Climate change: Shades of green cross the political spectrum
30 or 40 years ago, it was easy to categorize environmental movements. These were either non-governmental pressure groups like Greenpeace, founded in 1971, or unconventional political parties like the West German Greens, created in 1980. They generally belonged to the progressive or radical wing of politics, including including early 20th century activists such as suffragists and pacifists.
Nowadays, the environmental cause is more diverse. It includes new forms of radical activism, like Extinction Rebellion, which advocates civil disobedience, and Fridays for Future, a movement of schoolchildren who go to demonstrations rather than their classes. But it also includes scientists, teachers, private sector businessmen and politicians from all walks of life, especially from the populist right.
Many governments in Europe and around the world are proclaiming their determination to tackle climate change. As environmentalism became mainstream, politicians realized that there were votes to be garnered for promising actions.
Strategies on climate change are taking shape not so much because of radical activist pressure but because corporations – that is, more voters, employees and citizens – want something to be done. Political and business leaders are reacting.
This growing social awareness is by no means limited to Europe or Western democracies. In a recent YouGov survey of 30,000 people in 28 countries, the people most convinced that human activity was primarily responsible for climate change were people in India, Thailand, Spain, Indonesia, Italy, Vietnam and the Philippines. Arvind Kejriwal, chief minister of Delhi, says the toxic smog has turned the Indian capital into a “gas chamber”.
In the United States, there are five times more people who accept the reality of global warming than deniers. Climate change figures prominently in the Democratic Party’s contest for the 2020 presidential nomination. Joe Biden, Elizabeth Warren and other candidates have ambitious clean energy plans. California, the most populous U.S. state and a Democratic stronghold since 1992, suffers from coastal erosion, wildfires and blackouts that are raising awareness of climate change.
The Trump administration, however, plans to withdraw the United States from the Paris climate agreement designed to tackle global greenhouse gas emissions.
The denial of climate change has a broader social and political basis in the United States than in Europe. It extends beyond lobbyists for the fossil fuel industry. It attracts conservatives from small governments, libertarians, and people who argue that the American way of life is rooted in high levels of material consumption.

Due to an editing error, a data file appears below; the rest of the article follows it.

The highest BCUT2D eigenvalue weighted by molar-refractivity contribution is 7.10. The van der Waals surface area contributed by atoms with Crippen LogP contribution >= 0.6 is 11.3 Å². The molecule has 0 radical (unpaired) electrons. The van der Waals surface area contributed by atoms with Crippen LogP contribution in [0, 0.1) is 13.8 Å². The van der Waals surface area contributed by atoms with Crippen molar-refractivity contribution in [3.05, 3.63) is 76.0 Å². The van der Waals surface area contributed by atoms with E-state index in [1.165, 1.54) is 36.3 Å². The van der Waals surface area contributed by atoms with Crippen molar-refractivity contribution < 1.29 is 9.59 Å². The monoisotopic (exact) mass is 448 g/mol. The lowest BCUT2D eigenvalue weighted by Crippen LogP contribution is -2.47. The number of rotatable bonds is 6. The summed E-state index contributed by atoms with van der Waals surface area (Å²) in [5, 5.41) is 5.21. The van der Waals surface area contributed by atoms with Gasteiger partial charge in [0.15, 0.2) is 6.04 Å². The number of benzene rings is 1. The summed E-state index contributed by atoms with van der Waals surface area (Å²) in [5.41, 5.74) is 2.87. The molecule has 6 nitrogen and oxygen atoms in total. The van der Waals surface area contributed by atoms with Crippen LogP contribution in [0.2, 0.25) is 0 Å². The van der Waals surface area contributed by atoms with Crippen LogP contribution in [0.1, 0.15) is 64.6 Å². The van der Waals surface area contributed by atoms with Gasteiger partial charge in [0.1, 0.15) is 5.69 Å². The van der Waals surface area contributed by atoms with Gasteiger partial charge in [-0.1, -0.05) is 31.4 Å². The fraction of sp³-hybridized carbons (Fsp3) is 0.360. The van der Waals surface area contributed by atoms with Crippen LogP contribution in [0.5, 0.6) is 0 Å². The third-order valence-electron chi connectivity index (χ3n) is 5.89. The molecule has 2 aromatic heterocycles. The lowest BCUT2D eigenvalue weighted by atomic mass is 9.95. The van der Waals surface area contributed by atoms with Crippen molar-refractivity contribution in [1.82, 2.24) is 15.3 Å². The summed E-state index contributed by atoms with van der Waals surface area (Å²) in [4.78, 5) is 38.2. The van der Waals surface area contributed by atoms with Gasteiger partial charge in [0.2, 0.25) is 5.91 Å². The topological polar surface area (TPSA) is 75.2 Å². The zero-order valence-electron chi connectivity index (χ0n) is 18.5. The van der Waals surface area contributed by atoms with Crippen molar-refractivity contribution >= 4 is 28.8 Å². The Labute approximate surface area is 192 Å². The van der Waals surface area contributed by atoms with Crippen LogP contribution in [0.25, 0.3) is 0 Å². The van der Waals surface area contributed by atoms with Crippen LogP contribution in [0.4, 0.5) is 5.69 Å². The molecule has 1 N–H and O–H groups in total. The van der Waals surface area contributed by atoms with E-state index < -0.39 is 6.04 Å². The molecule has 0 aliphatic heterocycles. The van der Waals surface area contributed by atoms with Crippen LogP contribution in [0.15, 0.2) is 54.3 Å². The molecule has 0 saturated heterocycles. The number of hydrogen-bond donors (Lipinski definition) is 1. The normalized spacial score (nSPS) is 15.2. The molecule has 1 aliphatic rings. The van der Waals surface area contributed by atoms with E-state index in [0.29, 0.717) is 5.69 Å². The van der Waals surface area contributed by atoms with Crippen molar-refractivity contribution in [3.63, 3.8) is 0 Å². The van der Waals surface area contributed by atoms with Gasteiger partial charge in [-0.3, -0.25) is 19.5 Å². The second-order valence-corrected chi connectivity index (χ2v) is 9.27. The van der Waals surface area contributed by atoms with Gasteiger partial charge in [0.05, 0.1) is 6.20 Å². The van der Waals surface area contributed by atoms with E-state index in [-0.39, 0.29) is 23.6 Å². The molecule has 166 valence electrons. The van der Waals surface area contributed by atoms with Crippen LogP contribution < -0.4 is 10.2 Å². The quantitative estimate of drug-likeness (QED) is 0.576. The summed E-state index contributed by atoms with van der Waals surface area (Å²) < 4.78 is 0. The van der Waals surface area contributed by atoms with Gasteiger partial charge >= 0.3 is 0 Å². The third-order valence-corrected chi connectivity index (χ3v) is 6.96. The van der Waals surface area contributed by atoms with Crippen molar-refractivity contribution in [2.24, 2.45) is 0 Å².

In contrast, the EU and individual European governments like to see themselves as world leaders on climate change.
They praise the sincerity of Swedish teenager Greta Thunberg and other activists, even though they consider the radicals’ demand for net greenhouse gas emissions by 2025 to be utterly unrealistic.
For her part, Ms Thunberg observed during a recent visit to the United States that “we must always use our voices to ensure that those in power are focused on the right things.”
One example is the pledge by the Italian left-wing coalition that took office in September to make climate change a compulsory part of school education.
Even bolder initiatives could be expected in Germany if the Greens, who lead the polls, enter government after the Bundestag elections scheduled for 2021.
However, phasing out lignite mining in Germany will be difficult due to resistance to anticipated job losses and because renewables will not immediately compensate for the reduction in electricity from coal-fired power plants.
Public campaigns to tackle broader environmental concerns by reducing EU agricultural subsidies can have a hard time having much effect. Last month, some 2,500 scientists called for sweeping changes to the bloc’s common agricultural policy, citing an “unequivocal scientific consensus” that intensive farming methods are causing biodiversity loss. But the committee still proposes that the EU budget for 2021-2027 allocate 365 billion euros to agriculture, or more than a third of total spending, to support farmers and rural development.
Climate change policy in Europe is evolving. Radical right-wing parties, which once despised environmentalism as a cosmopolitan illusion, are changing their tone, in part because young supporters believe in climate change.
Marine Le Pen, leader of the French far right, asserts that environmentalism is a patriotic cause and that only “nomads” without a homeland don’t care. Young activists from the right-wing populist Alternative for Germany want their party to support a one-child policy in developing countries to fight overpopulation, seen as a cause of climate change.
Even so, the French yellow vests The protests (yellow vests) of 2018 illustrate the risk to governments if they increase fuel prices in an attempt to reduce emissions.
The measure has sparked complaints that green policies favor the affluent city dwellers at the expense of the rural poor. In this way, controversies over how best to deal with climate change fuel more heated debates about inequalities in European society.